labourer," Naeem said, estimating his medium-sized company will
have to pay around 2.4 million riyals in annual fees.
Businesses complain that the fees on foreign workers were
introduced with immediate effect with no warning or
consultation, and that they appear to contradict other recent
reforms to encourage "Saudi-isation" that take account of
different industries' requirements.
Last year the Labour Ministry overhauled a crude quota
system for Saudi and foreign employees to take account of a
company's size and sector. Those who do not comply with the
quotas, known as Nitaqat, face hiring restrictions.
Before the overhaul the local quota was a flat rate of 30
percent. Now the rate varies depending on what sector a company
is in and what size it is. A small construction company is
allowed more foreigners than a large bank, for instance.
The impact of the Nitaqat reform is not yet clear but some
economists fear the introduction of fees on foreign staff fit an
old pattern of ineffective measures that add costs for
"I think that (the fee) is going to be treated as a tax by
some companies rather than an incentive to employ additional
Saudis. It doesn't really address the supply issue which is that
Saudis need to be incentivised to take private sector jobs,"
s aid James Reeve, a senior economist at Samba Financial Group.
There is no formal minimum wage despite government efforts
to raise pay for Saudis in private companies.
Under Nitaqat rules, construction and transport businesses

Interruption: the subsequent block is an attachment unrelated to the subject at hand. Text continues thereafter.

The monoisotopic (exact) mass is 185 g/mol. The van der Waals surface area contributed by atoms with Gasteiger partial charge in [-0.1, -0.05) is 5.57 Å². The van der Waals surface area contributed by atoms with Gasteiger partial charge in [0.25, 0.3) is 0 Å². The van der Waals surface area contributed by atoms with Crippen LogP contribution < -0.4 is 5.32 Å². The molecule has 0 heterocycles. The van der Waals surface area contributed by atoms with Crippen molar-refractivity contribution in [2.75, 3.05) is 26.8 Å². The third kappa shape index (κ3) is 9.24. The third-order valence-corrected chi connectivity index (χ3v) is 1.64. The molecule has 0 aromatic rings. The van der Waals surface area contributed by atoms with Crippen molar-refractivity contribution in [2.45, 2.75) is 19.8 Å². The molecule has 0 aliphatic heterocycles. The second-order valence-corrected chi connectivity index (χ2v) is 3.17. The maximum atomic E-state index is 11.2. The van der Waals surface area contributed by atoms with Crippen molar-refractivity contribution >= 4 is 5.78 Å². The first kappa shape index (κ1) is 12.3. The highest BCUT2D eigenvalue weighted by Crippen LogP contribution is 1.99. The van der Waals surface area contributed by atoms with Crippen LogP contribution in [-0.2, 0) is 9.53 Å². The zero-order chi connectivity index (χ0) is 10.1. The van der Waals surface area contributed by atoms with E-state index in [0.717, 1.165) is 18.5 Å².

only need employ one Saudi for 19 expatriates and fear the new
fees will hit them particularly hard.
"Saudis can work in the administration, but there are only a
few jobs there," said Mahfooz Bin Mahfooz, who owns a transport
company and said he cannot find Saudis to work for him as truck
"I want a job in the field that I studied for. I did not go
to college so I can work as a driver," said a 22-year-old
unemployed Saudi in Jeddah w i th a computer science degree.
Not all businessmen disagree with the fee. Some say it is
important to achieve the kingdom's long-term goal of getting
more Saudis into work.
Mohammed al-Agil, head of the kingdom's largest listed
retailer Jarir Marketing Co, said about 40 percent of
his employees are Saudi although he accepted that it was easier
to find local workers in his sector.
"I think it is a good initiative but I think they should
have given enough notice," he said.
Many newspaper commentators, however, have voiced vehement
"The first to be harmed by it are local business owners, and
secondly consumers who will no doubt bear the brunt of rising
prices," said Essam al-Ghafaily, a columnist in al-Watan daily
Even the price of bread could rise by as much as 7 percent
as bakers expect to transfer the cost of the new fees onto
consumers, said Ali al-Shehri, head of the Jeddah Chamber of
Commerce bakers' committee, in remarks printed by al-Watan
Naeem, the contractor, said he feared missing out on
important tenders because the price of his bids will have to
"Coming from a medium-sized company I'm getting exhausted
... my activities internally may change and I may even look to
shift business a b road," he said.
(Editing by Angus McDowall and Susan Fenton)